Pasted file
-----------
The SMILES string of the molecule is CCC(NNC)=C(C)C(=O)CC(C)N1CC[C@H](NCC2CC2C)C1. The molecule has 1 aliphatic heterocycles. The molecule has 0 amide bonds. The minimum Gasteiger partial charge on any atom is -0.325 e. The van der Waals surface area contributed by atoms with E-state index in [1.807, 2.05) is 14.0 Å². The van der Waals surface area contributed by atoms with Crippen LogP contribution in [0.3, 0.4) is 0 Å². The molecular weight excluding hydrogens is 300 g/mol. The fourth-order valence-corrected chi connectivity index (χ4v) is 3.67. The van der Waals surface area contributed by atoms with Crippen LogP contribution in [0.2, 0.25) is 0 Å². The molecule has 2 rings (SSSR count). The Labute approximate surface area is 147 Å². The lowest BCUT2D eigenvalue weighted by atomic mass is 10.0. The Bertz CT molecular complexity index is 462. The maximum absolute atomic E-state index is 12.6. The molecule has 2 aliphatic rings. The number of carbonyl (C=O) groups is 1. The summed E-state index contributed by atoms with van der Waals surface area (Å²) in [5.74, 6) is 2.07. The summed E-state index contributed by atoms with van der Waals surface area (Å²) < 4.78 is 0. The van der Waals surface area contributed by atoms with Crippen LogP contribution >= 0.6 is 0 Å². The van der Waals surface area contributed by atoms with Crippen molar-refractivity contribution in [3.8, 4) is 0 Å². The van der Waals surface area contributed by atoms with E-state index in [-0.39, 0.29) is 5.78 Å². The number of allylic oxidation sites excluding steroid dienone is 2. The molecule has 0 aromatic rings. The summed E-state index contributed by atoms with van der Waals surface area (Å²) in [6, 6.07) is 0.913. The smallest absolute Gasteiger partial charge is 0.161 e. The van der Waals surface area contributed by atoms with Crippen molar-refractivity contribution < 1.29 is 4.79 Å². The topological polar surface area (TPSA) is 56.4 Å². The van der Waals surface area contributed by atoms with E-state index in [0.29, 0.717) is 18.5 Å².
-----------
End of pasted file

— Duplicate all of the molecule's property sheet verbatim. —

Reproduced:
The SMILES string of the molecule is CCC(NNC)=C(C)C(=O)CC(C)N1CC[C@H](NCC2CC2C)C1. The molecule has 1 aliphatic heterocycles. The molecule has 0 amide bonds. The minimum Gasteiger partial charge on any atom is -0.325 e. The van der Waals surface area contributed by atoms with E-state index in [1.807, 2.05) is 14.0 Å². The van der Waals surface area contributed by atoms with Crippen LogP contribution in [0.3, 0.4) is 0 Å². The molecular weight excluding hydrogens is 300 g/mol. The fourth-order valence-corrected chi connectivity index (χ4v) is 3.67. The van der Waals surface area contributed by atoms with Crippen LogP contribution in [0.2, 0.25) is 0 Å². The molecule has 2 rings (SSSR count). The Labute approximate surface area is 147 Å². The lowest BCUT2D eigenvalue weighted by atomic mass is 10.0. The Bertz CT molecular complexity index is 462. The maximum absolute atomic E-state index is 12.6. The molecule has 2 aliphatic rings. The number of carbonyl (C=O) groups is 1. The summed E-state index contributed by atoms with van der Waals surface area (Å²) in [5.74, 6) is 2.07. The summed E-state index contributed by atoms with van der Waals surface area (Å²) < 4.78 is 0. The van der Waals surface area contributed by atoms with Crippen LogP contribution >= 0.6 is 0 Å². The van der Waals surface area contributed by atoms with Crippen molar-refractivity contribution in [3.8, 4) is 0 Å². The van der Waals surface area contributed by atoms with E-state index in [-0.39, 0.29) is 5.78 Å². The number of allylic oxidation sites excluding steroid dienone is 2. The molecule has 0 aromatic rings. The summed E-state index contributed by atoms with van der Waals surface area (Å²) in [6, 6.07) is 0.913. The smallest absolute Gasteiger partial charge is 0.161 e. The van der Waals surface area contributed by atoms with Crippen molar-refractivity contribution < 1.29 is 4.79 Å². The topological polar surface area (TPSA) is 56.4 Å². The van der Waals surface area contributed by atoms with E-state index in [0.29, 0.717) is 18.5 Å².